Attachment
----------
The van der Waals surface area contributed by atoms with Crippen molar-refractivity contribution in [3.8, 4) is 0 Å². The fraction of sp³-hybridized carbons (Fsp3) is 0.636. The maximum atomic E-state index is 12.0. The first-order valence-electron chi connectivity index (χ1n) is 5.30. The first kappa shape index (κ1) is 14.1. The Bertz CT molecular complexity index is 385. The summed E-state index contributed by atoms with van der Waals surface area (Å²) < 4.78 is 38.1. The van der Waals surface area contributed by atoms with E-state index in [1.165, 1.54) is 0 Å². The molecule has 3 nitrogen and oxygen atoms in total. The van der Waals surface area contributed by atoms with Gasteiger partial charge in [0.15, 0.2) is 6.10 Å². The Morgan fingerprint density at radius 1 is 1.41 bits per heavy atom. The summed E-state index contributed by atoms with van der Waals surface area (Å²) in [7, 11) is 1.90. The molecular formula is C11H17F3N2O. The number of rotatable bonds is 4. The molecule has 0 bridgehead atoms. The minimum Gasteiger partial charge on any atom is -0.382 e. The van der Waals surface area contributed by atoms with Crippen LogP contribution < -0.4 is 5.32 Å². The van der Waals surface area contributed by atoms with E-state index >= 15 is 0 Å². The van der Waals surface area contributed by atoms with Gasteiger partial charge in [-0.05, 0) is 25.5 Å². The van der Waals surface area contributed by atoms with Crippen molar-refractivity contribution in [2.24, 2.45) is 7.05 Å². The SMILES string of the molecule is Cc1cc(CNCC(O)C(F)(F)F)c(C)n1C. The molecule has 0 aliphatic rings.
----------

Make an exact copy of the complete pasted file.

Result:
The van der Waals surface area contributed by atoms with Crippen molar-refractivity contribution in [3.8, 4) is 0 Å². The fraction of sp³-hybridized carbons (Fsp3) is 0.636. The maximum atomic E-state index is 12.0. The first-order valence-electron chi connectivity index (χ1n) is 5.30. The first kappa shape index (κ1) is 14.1. The Bertz CT molecular complexity index is 385. The summed E-state index contributed by atoms with van der Waals surface area (Å²) < 4.78 is 38.1. The van der Waals surface area contributed by atoms with E-state index in [1.165, 1.54) is 0 Å². The molecule has 3 nitrogen and oxygen atoms in total. The van der Waals surface area contributed by atoms with Gasteiger partial charge in [0.15, 0.2) is 6.10 Å². The Morgan fingerprint density at radius 1 is 1.41 bits per heavy atom. The summed E-state index contributed by atoms with van der Waals surface area (Å²) in [7, 11) is 1.90. The molecular formula is C11H17F3N2O. The number of rotatable bonds is 4. The molecule has 0 bridgehead atoms. The minimum Gasteiger partial charge on any atom is -0.382 e. The van der Waals surface area contributed by atoms with Crippen LogP contribution < -0.4 is 5.32 Å². The van der Waals surface area contributed by atoms with E-state index >= 15 is 0 Å². The van der Waals surface area contributed by atoms with Gasteiger partial charge in [-0.05, 0) is 25.5 Å². The van der Waals surface area contributed by atoms with Crippen molar-refractivity contribution in [2.24, 2.45) is 7.05 Å². The SMILES string of the molecule is Cc1cc(CNCC(O)C(F)(F)F)c(C)n1C. The molecule has 0 aliphatic rings.